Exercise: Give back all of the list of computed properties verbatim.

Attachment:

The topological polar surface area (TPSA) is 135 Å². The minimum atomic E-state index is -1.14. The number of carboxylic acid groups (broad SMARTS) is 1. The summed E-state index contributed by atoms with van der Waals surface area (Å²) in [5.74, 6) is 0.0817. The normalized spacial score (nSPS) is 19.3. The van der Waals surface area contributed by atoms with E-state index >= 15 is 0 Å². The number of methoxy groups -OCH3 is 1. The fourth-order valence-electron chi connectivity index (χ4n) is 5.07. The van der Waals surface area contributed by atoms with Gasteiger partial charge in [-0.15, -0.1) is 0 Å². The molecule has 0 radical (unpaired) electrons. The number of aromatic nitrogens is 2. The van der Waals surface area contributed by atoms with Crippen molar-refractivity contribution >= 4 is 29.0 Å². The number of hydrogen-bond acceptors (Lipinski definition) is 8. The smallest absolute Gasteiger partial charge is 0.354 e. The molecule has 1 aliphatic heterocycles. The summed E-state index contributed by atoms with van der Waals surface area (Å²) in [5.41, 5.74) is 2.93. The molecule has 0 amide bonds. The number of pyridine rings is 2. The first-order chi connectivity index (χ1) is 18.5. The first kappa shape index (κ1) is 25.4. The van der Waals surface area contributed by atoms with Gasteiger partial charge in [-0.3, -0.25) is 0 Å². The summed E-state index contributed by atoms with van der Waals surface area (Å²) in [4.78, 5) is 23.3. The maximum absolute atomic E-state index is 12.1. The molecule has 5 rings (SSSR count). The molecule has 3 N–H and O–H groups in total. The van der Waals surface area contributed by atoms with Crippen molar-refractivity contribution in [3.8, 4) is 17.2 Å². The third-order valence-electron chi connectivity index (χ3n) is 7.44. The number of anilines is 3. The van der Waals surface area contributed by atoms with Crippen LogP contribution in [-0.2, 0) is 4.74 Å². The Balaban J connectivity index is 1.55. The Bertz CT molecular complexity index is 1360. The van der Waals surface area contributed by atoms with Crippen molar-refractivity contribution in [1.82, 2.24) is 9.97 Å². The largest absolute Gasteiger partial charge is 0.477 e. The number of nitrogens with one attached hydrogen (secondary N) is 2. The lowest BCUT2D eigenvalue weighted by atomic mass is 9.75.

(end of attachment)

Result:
The topological polar surface area (TPSA) is 135 Å². The minimum atomic E-state index is -1.14. The number of carboxylic acid groups (broad SMARTS) is 1. The summed E-state index contributed by atoms with van der Waals surface area (Å²) in [5.74, 6) is 0.0817. The normalized spacial score (nSPS) is 19.3. The van der Waals surface area contributed by atoms with E-state index >= 15 is 0 Å². The number of methoxy groups -OCH3 is 1. The fourth-order valence-electron chi connectivity index (χ4n) is 5.07. The van der Waals surface area contributed by atoms with Gasteiger partial charge in [-0.15, -0.1) is 0 Å². The molecule has 0 radical (unpaired) electrons. The number of aromatic nitrogens is 2. The van der Waals surface area contributed by atoms with Crippen molar-refractivity contribution >= 4 is 29.0 Å². The number of hydrogen-bond acceptors (Lipinski definition) is 8. The smallest absolute Gasteiger partial charge is 0.354 e. The molecule has 1 aliphatic heterocycles. The summed E-state index contributed by atoms with van der Waals surface area (Å²) in [5.41, 5.74) is 2.93. The molecule has 0 amide bonds. The number of pyridine rings is 2. The first-order chi connectivity index (χ1) is 18.5. The first kappa shape index (κ1) is 25.4. The van der Waals surface area contributed by atoms with Gasteiger partial charge in [-0.3, -0.25) is 0 Å². The summed E-state index contributed by atoms with van der Waals surface area (Å²) in [4.78, 5) is 23.3. The maximum absolute atomic E-state index is 12.1. The molecule has 5 rings (SSSR count). The molecule has 3 N–H and O–H groups in total. The van der Waals surface area contributed by atoms with Crippen molar-refractivity contribution in [3.8, 4) is 17.2 Å². The third-order valence-electron chi connectivity index (χ3n) is 7.44. The number of anilines is 3. The van der Waals surface area contributed by atoms with Crippen LogP contribution in [-0.2, 0) is 4.74 Å². The Balaban J connectivity index is 1.55. The Bertz CT molecular complexity index is 1360. The van der Waals surface area contributed by atoms with Crippen molar-refractivity contribution in [1.82, 2.24) is 9.97 Å². The largest absolute Gasteiger partial charge is 0.477 e. The number of nitrogens with one attached hydrogen (secondary N) is 2. The lowest BCUT2D eigenvalue weighted by atomic mass is 9.75.